What is “Principled Negotiation”?

There are three primary requirements to successful negotiations. The first is that a project manager (PM) must aim to settle conflict without causing harm to the project’s objectives. The second requirement is that PMs encourage and develop honesty between the negotiators. The last requirement is to develop a win-win solution that satisfies the conflicting parties as well as the needs of the project and organization (Meredith, Shafer and Mantel 2017, 135). These three technique requirements were developed into a specific set of methods for negotiating called the “principled negotiation” method. In 1983, Fisher et al. created the Harvard Negotiation Project that formalized this method with four points. The four points of “principled negotiation” are to separate the people from the problem, focus on interests not positions, before trying to reach agreement invent options for mutual gain, and insist on using objective criteria (Meredith, Shafer and Mantel 2017, 136). This kind of straightforward method allows for win-win solutions to arise while avoiding many common negotiations pitfalls like interpersonal conflict.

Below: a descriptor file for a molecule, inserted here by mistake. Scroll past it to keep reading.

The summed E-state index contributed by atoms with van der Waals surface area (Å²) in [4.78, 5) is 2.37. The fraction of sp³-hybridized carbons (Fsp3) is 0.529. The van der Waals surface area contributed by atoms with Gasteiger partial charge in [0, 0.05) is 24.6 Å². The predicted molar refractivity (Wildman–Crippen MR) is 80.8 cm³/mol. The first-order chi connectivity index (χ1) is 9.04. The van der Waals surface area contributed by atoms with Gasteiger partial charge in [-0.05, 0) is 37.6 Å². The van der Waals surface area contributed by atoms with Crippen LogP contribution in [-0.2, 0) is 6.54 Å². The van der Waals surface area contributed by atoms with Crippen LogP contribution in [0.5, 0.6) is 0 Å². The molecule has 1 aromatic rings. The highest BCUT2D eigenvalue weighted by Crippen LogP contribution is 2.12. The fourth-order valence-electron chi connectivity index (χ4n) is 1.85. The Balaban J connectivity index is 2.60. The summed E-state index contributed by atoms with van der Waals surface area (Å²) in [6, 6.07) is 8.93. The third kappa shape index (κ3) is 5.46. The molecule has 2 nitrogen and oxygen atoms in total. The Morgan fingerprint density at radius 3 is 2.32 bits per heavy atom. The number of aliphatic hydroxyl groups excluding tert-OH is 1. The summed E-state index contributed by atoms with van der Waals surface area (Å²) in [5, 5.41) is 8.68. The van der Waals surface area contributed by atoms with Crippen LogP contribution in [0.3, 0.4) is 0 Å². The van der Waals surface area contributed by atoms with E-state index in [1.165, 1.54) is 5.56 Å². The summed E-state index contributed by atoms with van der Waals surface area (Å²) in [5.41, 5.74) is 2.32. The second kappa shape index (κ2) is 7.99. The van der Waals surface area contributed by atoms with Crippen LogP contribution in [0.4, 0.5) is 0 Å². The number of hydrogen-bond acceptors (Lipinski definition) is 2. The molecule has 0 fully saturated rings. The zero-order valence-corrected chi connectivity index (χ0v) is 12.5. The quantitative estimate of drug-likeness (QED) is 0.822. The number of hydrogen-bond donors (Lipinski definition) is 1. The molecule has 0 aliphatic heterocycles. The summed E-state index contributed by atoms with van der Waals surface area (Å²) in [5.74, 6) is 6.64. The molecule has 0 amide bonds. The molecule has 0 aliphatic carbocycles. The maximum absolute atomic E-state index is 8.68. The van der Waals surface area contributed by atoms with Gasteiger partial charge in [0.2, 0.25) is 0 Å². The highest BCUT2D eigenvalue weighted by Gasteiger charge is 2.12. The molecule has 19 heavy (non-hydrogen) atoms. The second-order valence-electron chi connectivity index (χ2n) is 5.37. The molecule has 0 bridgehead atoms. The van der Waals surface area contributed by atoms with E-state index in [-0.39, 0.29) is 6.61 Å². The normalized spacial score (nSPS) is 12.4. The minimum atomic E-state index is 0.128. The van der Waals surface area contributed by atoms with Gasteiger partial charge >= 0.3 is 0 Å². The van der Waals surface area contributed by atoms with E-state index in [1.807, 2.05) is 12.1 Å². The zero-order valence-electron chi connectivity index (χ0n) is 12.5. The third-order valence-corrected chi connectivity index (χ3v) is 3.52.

An example of how to utilize these four points can help communicate these methods. When attempting to separate the people from the problem, it is important to focus on the goals of the project. Clearly defining the problem can help alleviate this issue because it helps maintain focus on the big picture problem instead of any one individuals’ solution. When focusing on the interests, not the positions, it is important to start a conversation with an open-ended question. Instead of pre-describing a solution through the use of a position, an open-ended question can help ensure that all parties are satisfied with the shared solutions they develop through brainstorming together. This leads to the third point, where it is important to have the group come up with options that provide mutual gain for all parties. If the problem is well defined from the previous steps, this also allows the use of objective criteria to help indicate when a solution provides mutual gain for all parties based on their interests. Objective criteria also ensures positions and opinions of participants do not prevent attainment of the project goals as they work together to seek mutually beneficial solutions.

Author: Logan Callen


Meredith, Jack R., Scott M. Shafer, and Samuel J. Mantel. 2017. Project Management: A Strategic Managerial Approach. 10th ed. Hoboken, NJ: John Wiley & Sons. ISBN-13: 9781119369097.

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